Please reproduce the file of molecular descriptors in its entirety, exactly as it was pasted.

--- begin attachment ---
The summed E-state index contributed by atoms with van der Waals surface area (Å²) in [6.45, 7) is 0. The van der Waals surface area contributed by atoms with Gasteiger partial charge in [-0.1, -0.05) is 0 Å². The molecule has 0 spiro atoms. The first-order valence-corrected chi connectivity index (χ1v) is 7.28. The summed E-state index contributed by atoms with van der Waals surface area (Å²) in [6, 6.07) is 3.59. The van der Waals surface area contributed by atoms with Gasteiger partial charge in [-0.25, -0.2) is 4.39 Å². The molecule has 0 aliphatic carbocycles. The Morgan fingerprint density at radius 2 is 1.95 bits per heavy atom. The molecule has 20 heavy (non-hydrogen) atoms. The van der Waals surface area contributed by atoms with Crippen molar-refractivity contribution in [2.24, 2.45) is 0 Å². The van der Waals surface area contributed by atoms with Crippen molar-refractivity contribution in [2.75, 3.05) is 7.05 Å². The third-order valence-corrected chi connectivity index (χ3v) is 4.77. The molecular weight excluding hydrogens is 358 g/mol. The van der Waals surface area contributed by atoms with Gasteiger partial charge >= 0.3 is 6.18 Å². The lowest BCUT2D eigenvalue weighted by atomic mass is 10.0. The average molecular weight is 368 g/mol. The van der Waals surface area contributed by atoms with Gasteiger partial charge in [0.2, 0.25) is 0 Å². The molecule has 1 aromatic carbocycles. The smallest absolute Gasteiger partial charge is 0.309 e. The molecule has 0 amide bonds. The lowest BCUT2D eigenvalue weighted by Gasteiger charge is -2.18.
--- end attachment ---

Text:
The summed E-state index contributed by atoms with van der Waals surface area (Å²) in [6.45, 7) is 0. The van der Waals surface area contributed by atoms with Gasteiger partial charge in [-0.1, -0.05) is 0 Å². The molecule has 0 spiro atoms. The first-order valence-corrected chi connectivity index (χ1v) is 7.28. The summed E-state index contributed by atoms with van der Waals surface area (Å²) in [6, 6.07) is 3.59. The van der Waals surface area contributed by atoms with Gasteiger partial charge in [-0.25, -0.2) is 4.39 Å². The molecule has 0 aliphatic carbocycles. The Morgan fingerprint density at radius 2 is 1.95 bits per heavy atom. The molecule has 20 heavy (non-hydrogen) atoms. The van der Waals surface area contributed by atoms with Crippen molar-refractivity contribution in [2.24, 2.45) is 0 Å². The van der Waals surface area contributed by atoms with Crippen molar-refractivity contribution in [2.75, 3.05) is 7.05 Å². The third-order valence-corrected chi connectivity index (χ3v) is 4.77. The molecular weight excluding hydrogens is 358 g/mol. The van der Waals surface area contributed by atoms with Gasteiger partial charge >= 0.3 is 6.18 Å². The lowest BCUT2D eigenvalue weighted by atomic mass is 10.0. The average molecular weight is 368 g/mol. The van der Waals surface area contributed by atoms with Gasteiger partial charge in [0.2, 0.25) is 0 Å². The molecule has 1 aromatic carbocycles. The smallest absolute Gasteiger partial charge is 0.309 e. The molecule has 0 amide bonds. The lowest BCUT2D eigenvalue weighted by Gasteiger charge is -2.18.